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Today’s U Roundtable: College Basketball Contenders, Breakout Seasons and More

AJ Mast/Icon Sportswire

Earlier this week we brought you the very first Today’s U Roundtable in which we discussed a few topics regarding the current college football season.

That’s all fine and dandy—and it was—but what about those of you who are eagerly awaiting college basketball season? Sure, college football is in the air, but the action is about to heat up very quickly on the hardwood. So, we figured we’d throw you—college hoops fan—a bone.

Enjoy our first Today’s U College Basketball roundtable. Let’s look ahead to what should end up being a great season.

1. Which team heading into this upcoming season is nobody talking about, but you believe they have a chance to be a legitimate contender?

20 December 2014: Michigan head coach John Beilein stands by his bench in a college basketball game between Michigan and Southern Methodist at Crisler Center in Ann Arbor, Michigan.  Icon Sportswire

20 December 2014: Michigan head coach John Beilein stands by his bench in a college basketball game between Michigan and Southern Methodist at Crisler Center in Ann Arbor, Michigan. Icon Sportswire

Bobby Reagan: Michigan. Two words: John Beilein. Okay, more words…  Beilein and incredible depth at the guard spot. Beilein might be the most undervalued great coach in college basketball, mostly because he’s overshadowed by Tom Izzo, Bo Ryan and Thad Matta in the same conference. Just ignore the fact that he took a team to the title game much like Matta and Ryan without a championship. The return of Derrick Walton and Caris LeVert along with all but one player from the rotation last year has Michigan looking like the second best team in the Big 10. When Beilein took that team to the title game, it was due to guard play with the likes of Trey Burke, Tim Hardaway Jr., LeVert and Glenn Robinson. This team has the same makings of a group and can make a run to the Final Four.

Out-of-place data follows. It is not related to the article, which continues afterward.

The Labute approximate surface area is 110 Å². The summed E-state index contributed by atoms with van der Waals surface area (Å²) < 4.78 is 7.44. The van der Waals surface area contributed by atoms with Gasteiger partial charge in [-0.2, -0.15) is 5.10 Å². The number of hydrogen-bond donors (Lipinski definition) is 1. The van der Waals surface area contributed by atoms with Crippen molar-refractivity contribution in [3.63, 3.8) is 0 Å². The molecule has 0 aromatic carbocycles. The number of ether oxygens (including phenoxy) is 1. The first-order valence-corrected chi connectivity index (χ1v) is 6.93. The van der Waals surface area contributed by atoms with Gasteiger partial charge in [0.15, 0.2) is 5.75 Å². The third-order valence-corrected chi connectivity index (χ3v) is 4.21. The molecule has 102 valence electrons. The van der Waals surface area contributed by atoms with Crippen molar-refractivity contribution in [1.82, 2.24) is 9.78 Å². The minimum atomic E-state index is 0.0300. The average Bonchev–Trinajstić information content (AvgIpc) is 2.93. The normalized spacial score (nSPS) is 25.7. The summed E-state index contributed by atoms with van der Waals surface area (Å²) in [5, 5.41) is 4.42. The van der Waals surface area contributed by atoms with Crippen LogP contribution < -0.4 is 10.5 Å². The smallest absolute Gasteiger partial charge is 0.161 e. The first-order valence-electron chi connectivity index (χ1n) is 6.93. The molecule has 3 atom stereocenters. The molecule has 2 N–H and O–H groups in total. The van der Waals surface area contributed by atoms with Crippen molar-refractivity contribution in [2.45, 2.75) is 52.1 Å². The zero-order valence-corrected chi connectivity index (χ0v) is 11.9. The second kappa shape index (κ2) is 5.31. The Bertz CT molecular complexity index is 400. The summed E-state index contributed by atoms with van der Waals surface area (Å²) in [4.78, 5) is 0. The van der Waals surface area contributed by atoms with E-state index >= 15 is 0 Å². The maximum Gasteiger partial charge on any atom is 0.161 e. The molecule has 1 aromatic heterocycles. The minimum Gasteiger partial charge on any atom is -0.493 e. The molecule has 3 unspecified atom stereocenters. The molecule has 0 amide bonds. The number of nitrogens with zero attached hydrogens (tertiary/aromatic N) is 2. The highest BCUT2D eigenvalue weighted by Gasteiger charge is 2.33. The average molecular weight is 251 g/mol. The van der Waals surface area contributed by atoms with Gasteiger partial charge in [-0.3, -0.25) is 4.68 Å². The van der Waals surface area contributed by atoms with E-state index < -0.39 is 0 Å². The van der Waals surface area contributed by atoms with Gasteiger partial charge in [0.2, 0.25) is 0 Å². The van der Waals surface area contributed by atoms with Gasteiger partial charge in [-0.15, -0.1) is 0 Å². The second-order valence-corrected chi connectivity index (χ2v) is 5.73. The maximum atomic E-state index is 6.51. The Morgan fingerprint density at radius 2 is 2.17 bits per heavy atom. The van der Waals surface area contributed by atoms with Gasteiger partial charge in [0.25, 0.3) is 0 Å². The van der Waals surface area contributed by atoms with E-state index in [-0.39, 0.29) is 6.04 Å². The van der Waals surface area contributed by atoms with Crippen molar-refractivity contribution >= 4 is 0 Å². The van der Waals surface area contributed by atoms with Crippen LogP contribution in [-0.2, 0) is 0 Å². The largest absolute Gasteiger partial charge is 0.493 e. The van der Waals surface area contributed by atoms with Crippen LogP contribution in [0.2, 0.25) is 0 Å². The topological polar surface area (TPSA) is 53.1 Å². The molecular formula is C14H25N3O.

Mark Carroll: Notre Dame is a team that people seemed to have forgotten about. Sure, the Fighting Irish lost Jerian Grant and Pat Connaughton, but they return an excellent point guard in Demetrius Jackson and a great big man in Zach Auguste. This is a group that was playing as well as any other team in the country at the end of last season, and even after a 32-win campaign and Elite Eight appearance, there’s no reason to think Mike Brey is going to let his team fall too far. It’s important to remember that there’s no dominant team up top this season, so Notre Dame is a team that I could see sneaking into contention.

Kyle Kensing: Rarely does one of college basketball’s blue bloods qualify as overlooked, but UCLA is flying low under the radar. Blame the Bruins’ lackluster performance in big non-conference games a season ago.  However, after going on a Sweet 16 run that ended with the Bruins giving Gonzaga a real fight, UCLA heads into the new season a much different team. Bryce Alford played with far more confidence in February and March than in December and January, which will be a linchpin for the Bruin offense.  The maturation of Tony Parker is one of the sport’s best storylines. Parker became an absolute monster in the paint by season’s end, closing out the season with 16 points and 11 boards against one of the nation’s best front courts in Gonzaga. UCLA needs one of the freshman to step up, and for Thomas Welsh to emerge as a reliable stretch four. If those two things happen, the Bruins can win a wide-open Pac-12 and make noise in the Big Dance.